Parenting styles are often highly debated, from the woman in Alaska who disciplined her son with Tabasco sauce to self-prescribed ‘Tiger Mom’ Amy Chua, whose ‘tough love’ discipline style has garnered national attention. Neither of these stories are particularly new, but they remain relevant. Many say that parents such as these are being abusive toward their children; others feel that they are on the right track. Is a ‘tough love’ parenting approach too hard on our children, or is it merely preparing them for a successful future in an increasingly competitive world?
Chua, author of Battle Hymn of the Tiger Mother has been criticized because of her strict parenting style, consisting of hours of math drills, never accepting a grade less than an ‘A’, and rejecting homemade birthday cards from her daughter because she felt they were not up to par. In addition, her children were prohibited from watching television, and going to sleepovers, school plays and play dates.
Chua herself was raised with such a parenting style by her Chinese parents. Western moms have questioned her apparent lack of compassion or acceptance and commented via Meredith Viera on the Today show, “The way she raised her kids is outrageous.” To that, Chua counters, “Everything I do as a mother builds on a foundation of love and compassion.” Chua went on to say that the goal behind pushing her daughters so far was, in fact, their happiness, and that the drive to achieve was merely a method to help them find “fulfillment in a life’s work.”
Chua admits that her extreme parenting methods were not always successful. She relates that her second child, Lulu, was intent on defying her mother every step of the way. Whereas Sophia, her eldest, followed her mother’s direction and was expected to practice the violin for hours per day— without bathroom breaks and often through dinner— Lulu outright refused. Chua was forced to admit defeat.
Still, she insists that her methods are sound, implying that Western methods are too ‘soft.’ ‘“To be perfectly honest, I know that a lot of Asian parents are secretly shocked and horrified by many aspects of Western parenting,” including “how much time Westerners allow their kids to waste — hours on Facebook and computer games — and in some ways, how poorly they prepare them for the future. “It’s a tough world out there.” ‘
Though many Western parents are appalled at such a strict parenting style–and admittedly Chua is not the latest to adopt it or the worst offender–there is evidence that suggests children may be better for it in the long run. Editor-at-large of Psychology Today Magazine Hara Estroff Marano states, “ Children who have never had to test their abilities grow into ‘emotionally brittle’ young adults who are more vulnerable to anxiety and depression.” Simply speaking, children who are not protected from hardship learn how to make their own decisions, overcome adversity, and gain confidence in their abilities. Likewise, there is evidence that suggests children who are praised for hard work (as in the Chinese culture) are more likely to seek out challenging opportunities than those praised for intelligence (as in Western culture).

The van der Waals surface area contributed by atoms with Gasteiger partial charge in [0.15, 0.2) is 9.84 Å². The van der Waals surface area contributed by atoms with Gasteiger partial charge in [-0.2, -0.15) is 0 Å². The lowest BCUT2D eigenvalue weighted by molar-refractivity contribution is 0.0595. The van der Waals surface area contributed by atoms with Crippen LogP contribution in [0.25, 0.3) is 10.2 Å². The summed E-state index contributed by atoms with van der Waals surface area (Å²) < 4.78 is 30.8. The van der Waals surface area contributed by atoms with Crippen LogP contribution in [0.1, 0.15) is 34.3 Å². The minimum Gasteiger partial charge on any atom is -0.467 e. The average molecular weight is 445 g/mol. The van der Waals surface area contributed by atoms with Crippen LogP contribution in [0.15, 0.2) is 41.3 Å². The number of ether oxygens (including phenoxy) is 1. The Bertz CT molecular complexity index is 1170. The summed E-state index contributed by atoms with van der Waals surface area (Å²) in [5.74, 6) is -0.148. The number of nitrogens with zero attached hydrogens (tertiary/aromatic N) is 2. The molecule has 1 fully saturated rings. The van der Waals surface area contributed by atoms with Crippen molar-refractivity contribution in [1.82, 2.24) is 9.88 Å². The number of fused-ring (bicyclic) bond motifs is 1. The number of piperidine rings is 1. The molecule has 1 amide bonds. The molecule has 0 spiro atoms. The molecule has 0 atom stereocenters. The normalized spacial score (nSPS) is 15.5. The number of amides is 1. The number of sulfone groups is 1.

Another method to Chua’s supposed madness was to drill her daughter in math, using a stopwatch, every night for a week. According to University of Virginia psychology professor Daniel Willingham, the old adage of ‘practice makes perfect’ is true; “If you repeat the same task again and again it will eventually become automatic. Your brain will literally change so that you can complete the task without thinking about it.” This makes it easier for the brain to expend its energy on other, more intricate tasks. In a nutshell, by insisting that her daughter master multiplication through rote repetition, Chua’s daughter’s brain could move onto higher-functioning activities and relegate math to the background.
It should be pointed out that, although the ‘Tiger Mom’ approach is associated with Chinese mothers, this method is not linked with any one ethnicity. There are many cultures that follow similar approaches. Alternatively, there are many Chinese educators that are leaning toward a more relaxed Western-style educational method.
Since writing the book, Chua has admittedly relaxed in the parenting department. Her children are allowed extras such as dating and tennis instead of just schoolwork and instrument practice. Interestingly, her daughters have stated that they, too, will be strict parents.
What do you think? Is ‘tough love’ too tough or does Chua have the right idea?